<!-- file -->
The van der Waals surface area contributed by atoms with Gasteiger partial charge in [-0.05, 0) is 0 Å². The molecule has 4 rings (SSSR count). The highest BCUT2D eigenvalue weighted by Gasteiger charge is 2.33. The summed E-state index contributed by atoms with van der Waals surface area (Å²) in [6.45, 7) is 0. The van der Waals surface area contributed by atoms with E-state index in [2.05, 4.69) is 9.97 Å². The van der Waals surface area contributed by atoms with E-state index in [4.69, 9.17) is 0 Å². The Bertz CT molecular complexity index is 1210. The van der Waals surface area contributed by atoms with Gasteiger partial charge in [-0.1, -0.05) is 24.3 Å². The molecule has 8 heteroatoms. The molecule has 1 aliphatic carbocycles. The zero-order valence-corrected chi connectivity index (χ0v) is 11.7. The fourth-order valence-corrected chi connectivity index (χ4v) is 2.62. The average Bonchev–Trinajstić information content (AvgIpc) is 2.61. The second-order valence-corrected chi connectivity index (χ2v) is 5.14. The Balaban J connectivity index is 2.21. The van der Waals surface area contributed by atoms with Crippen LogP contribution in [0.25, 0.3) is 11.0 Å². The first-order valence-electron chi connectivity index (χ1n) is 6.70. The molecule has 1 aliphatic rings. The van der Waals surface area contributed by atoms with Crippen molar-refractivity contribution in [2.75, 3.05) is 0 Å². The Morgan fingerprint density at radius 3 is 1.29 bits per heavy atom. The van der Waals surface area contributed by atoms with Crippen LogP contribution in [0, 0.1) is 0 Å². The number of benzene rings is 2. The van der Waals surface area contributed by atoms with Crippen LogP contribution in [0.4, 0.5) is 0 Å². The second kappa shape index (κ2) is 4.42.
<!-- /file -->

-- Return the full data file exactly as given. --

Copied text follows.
The van der Waals surface area contributed by atoms with Gasteiger partial charge in [-0.05, 0) is 0 Å². The molecule has 4 rings (SSSR count). The highest BCUT2D eigenvalue weighted by Gasteiger charge is 2.33. The summed E-state index contributed by atoms with van der Waals surface area (Å²) in [6.45, 7) is 0. The van der Waals surface area contributed by atoms with E-state index in [2.05, 4.69) is 9.97 Å². The van der Waals surface area contributed by atoms with E-state index in [4.69, 9.17) is 0 Å². The Bertz CT molecular complexity index is 1210. The van der Waals surface area contributed by atoms with Gasteiger partial charge in [-0.1, -0.05) is 24.3 Å². The molecule has 8 heteroatoms. The molecule has 1 aliphatic carbocycles. The zero-order valence-corrected chi connectivity index (χ0v) is 11.7. The fourth-order valence-corrected chi connectivity index (χ4v) is 2.62. The average Bonchev–Trinajstić information content (AvgIpc) is 2.61. The second-order valence-corrected chi connectivity index (χ2v) is 5.14. The Balaban J connectivity index is 2.21. The van der Waals surface area contributed by atoms with Crippen LogP contribution in [0.25, 0.3) is 11.0 Å². The first-order valence-electron chi connectivity index (χ1n) is 6.70. The molecule has 1 aliphatic rings. The van der Waals surface area contributed by atoms with Crippen molar-refractivity contribution in [2.75, 3.05) is 0 Å². The Morgan fingerprint density at radius 3 is 1.29 bits per heavy atom. The van der Waals surface area contributed by atoms with Crippen LogP contribution in [0, 0.1) is 0 Å². The number of benzene rings is 2. The van der Waals surface area contributed by atoms with Crippen LogP contribution in [0.4, 0.5) is 0 Å². The second kappa shape index (κ2) is 4.42.